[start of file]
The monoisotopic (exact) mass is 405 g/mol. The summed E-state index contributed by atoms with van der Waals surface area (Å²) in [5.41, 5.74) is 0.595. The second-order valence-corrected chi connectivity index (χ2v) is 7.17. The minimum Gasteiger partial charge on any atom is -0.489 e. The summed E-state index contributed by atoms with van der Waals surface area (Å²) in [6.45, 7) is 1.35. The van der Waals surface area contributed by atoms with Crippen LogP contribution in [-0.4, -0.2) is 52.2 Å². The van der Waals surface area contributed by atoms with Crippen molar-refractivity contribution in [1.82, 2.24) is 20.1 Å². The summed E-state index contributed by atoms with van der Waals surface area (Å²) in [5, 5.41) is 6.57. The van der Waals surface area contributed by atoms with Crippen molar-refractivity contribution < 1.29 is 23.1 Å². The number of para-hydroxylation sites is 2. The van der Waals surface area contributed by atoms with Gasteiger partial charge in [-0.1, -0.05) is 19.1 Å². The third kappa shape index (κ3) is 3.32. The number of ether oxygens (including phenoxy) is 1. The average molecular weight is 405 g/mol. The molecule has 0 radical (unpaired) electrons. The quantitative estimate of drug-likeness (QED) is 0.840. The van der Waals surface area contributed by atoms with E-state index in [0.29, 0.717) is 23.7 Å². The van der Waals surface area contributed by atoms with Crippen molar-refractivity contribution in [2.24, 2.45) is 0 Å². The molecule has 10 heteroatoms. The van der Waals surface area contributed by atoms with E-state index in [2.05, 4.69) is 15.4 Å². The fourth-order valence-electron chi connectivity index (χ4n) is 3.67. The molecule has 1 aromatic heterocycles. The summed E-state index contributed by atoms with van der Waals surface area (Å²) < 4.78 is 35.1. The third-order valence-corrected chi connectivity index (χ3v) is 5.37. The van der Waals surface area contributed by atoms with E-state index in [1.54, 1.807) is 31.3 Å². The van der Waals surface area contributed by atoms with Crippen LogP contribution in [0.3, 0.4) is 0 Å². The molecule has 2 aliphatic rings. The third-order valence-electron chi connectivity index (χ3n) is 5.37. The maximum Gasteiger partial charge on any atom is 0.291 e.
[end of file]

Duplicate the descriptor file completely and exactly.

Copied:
The monoisotopic (exact) mass is 405 g/mol. The summed E-state index contributed by atoms with van der Waals surface area (Å²) in [5.41, 5.74) is 0.595. The second-order valence-corrected chi connectivity index (χ2v) is 7.17. The minimum Gasteiger partial charge on any atom is -0.489 e. The summed E-state index contributed by atoms with van der Waals surface area (Å²) in [6.45, 7) is 1.35. The van der Waals surface area contributed by atoms with Crippen LogP contribution in [-0.4, -0.2) is 52.2 Å². The van der Waals surface area contributed by atoms with Crippen molar-refractivity contribution in [1.82, 2.24) is 20.1 Å². The summed E-state index contributed by atoms with van der Waals surface area (Å²) in [5, 5.41) is 6.57. The van der Waals surface area contributed by atoms with Crippen molar-refractivity contribution < 1.29 is 23.1 Å². The number of para-hydroxylation sites is 2. The van der Waals surface area contributed by atoms with Gasteiger partial charge in [-0.1, -0.05) is 19.1 Å². The third kappa shape index (κ3) is 3.32. The number of ether oxygens (including phenoxy) is 1. The average molecular weight is 405 g/mol. The molecule has 0 radical (unpaired) electrons. The quantitative estimate of drug-likeness (QED) is 0.840. The van der Waals surface area contributed by atoms with E-state index in [0.29, 0.717) is 23.7 Å². The van der Waals surface area contributed by atoms with Crippen molar-refractivity contribution in [2.24, 2.45) is 0 Å². The molecule has 10 heteroatoms. The van der Waals surface area contributed by atoms with E-state index in [2.05, 4.69) is 15.4 Å². The fourth-order valence-electron chi connectivity index (χ4n) is 3.67. The molecule has 1 aromatic heterocycles. The summed E-state index contributed by atoms with van der Waals surface area (Å²) < 4.78 is 35.1. The third-order valence-corrected chi connectivity index (χ3v) is 5.37. The van der Waals surface area contributed by atoms with E-state index in [1.54, 1.807) is 31.3 Å². The van der Waals surface area contributed by atoms with Crippen LogP contribution in [0.3, 0.4) is 0 Å². The molecule has 2 aliphatic rings. The third-order valence-electron chi connectivity index (χ3n) is 5.37. The maximum Gasteiger partial charge on any atom is 0.291 e.